Notices to Appear in Immigration Court

If you’re an immigrant, receiving a notice to appear (NTA) is never good news.  An NTA often marks the beginning of removal proceedings. It does not necessarily mean you will be deported, but it does mean that you must appear before an immigration judge and make your case as to why you should be allowed to stay in the United States.

After you receive an NTA you have at least 10 days to prepare, though there are reasons to waive that right if you are in detention and don’t have a way to be released on bond.

What to Do When You Get an NTA in Immigration Court

The first thing you should do is call an immigration lawyer.  An NTA is a major issue and should be taken seriously.

The second thing you should do is read your NTA very closely. Here is a sample form.

Look for:

  • The allegations. Is the claim that you are an arriving alien, an illegal immigrant, or admitted legally but removable? Those are three separate allegations requiring three separate legal strategies.
  • The section that lays out the facts of the case. You should read it carefully and look for any inaccuracies you can discuss with your immigration lawyer.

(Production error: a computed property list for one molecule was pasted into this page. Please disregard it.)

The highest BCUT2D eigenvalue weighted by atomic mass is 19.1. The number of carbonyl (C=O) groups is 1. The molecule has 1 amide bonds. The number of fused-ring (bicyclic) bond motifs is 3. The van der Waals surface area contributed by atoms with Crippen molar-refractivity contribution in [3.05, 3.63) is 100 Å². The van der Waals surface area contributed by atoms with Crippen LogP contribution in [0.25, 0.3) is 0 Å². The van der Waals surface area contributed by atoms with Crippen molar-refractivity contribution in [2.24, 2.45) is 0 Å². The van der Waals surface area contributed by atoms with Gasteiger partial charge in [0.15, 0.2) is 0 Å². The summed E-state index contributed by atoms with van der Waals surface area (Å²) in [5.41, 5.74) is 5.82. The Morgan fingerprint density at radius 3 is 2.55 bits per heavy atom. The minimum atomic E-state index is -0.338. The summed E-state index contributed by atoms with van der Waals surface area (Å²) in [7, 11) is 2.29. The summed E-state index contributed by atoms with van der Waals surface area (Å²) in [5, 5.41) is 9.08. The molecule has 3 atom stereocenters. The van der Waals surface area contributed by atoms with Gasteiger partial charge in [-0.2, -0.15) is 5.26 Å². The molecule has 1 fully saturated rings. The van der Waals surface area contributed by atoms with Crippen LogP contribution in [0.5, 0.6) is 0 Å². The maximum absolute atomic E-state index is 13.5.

• Read the “Charge of Removability.” This is the formal reason the government believes you should be removed from the United States.
  • Note your hearing date. You must show up well before the time listed, and on the correct date, or a default judgment will be entered against you.

If you want to stay in the United States you will need to work with your attorney to identify a valid defense against your removal. That could be an argument that:

  • The facts of the case are not accurate, and you are in compliance with the law. For example, if you are being accused of fraud, but can prove that what you said on your application was true, then we might use this defense.
  • You have a valid adjustment of status application in progress.
  • You are able to renew a form I-751 petition.
  • You have the ability to apply for certain waivers that can help your case.
  • You can apply for withholding of removal or relief under the Convention Against Torture.
  • You are covered by the Dreamer Act, or Temporary Protected Status for other reasons.
  • You are eligible for certain visas, like U-visas or VAWA visas.
  • You can prove you were physically present in the US for at least 10 years before proceedings began, have shown good moral character for all 10 years, and that your removal would cause undue hardship to a US citizen or legal permanent resident who is your child, spouse, or parent.

Choosing the right deportation defense isn’t easy. However, I am here to make sure that you choose the strongest one that’s available to you.

If you’ve received an NTA, you have no time to lose. Contact my office here in Boston to get help today.